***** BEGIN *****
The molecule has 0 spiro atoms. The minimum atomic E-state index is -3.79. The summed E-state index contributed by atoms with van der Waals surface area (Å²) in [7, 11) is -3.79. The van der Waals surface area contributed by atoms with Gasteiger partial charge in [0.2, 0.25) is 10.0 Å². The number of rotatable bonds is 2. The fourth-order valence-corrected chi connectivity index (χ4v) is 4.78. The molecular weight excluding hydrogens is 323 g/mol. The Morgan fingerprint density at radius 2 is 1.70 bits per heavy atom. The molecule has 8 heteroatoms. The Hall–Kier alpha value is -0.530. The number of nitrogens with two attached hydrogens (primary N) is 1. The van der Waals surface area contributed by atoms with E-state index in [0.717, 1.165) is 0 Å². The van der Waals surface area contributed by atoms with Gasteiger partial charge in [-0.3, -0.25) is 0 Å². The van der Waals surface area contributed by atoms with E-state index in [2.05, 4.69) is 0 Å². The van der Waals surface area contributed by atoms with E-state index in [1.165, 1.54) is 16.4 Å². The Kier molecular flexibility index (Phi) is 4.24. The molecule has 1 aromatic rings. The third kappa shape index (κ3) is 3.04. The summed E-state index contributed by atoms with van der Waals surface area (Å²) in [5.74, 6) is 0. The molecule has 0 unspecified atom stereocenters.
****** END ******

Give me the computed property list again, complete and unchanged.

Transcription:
The molecule has 0 spiro atoms. The minimum atomic E-state index is -3.79. The summed E-state index contributed by atoms with van der Waals surface area (Å²) in [7, 11) is -3.79. The van der Waals surface area contributed by atoms with Gasteiger partial charge in [0.2, 0.25) is 10.0 Å². The number of rotatable bonds is 2. The fourth-order valence-corrected chi connectivity index (χ4v) is 4.78. The molecular weight excluding hydrogens is 323 g/mol. The Morgan fingerprint density at radius 2 is 1.70 bits per heavy atom. The molecule has 8 heteroatoms. The Hall–Kier alpha value is -0.530. The number of nitrogens with two attached hydrogens (primary N) is 1. The van der Waals surface area contributed by atoms with E-state index in [0.717, 1.165) is 0 Å². The van der Waals surface area contributed by atoms with Gasteiger partial charge in [-0.3, -0.25) is 0 Å². The van der Waals surface area contributed by atoms with E-state index in [2.05, 4.69) is 0 Å². The van der Waals surface area contributed by atoms with E-state index in [1.165, 1.54) is 16.4 Å². The Kier molecular flexibility index (Phi) is 4.24. The molecule has 1 aromatic rings. The third kappa shape index (κ3) is 3.04. The summed E-state index contributed by atoms with van der Waals surface area (Å²) in [5.74, 6) is 0. The molecule has 0 unspecified atom stereocenters.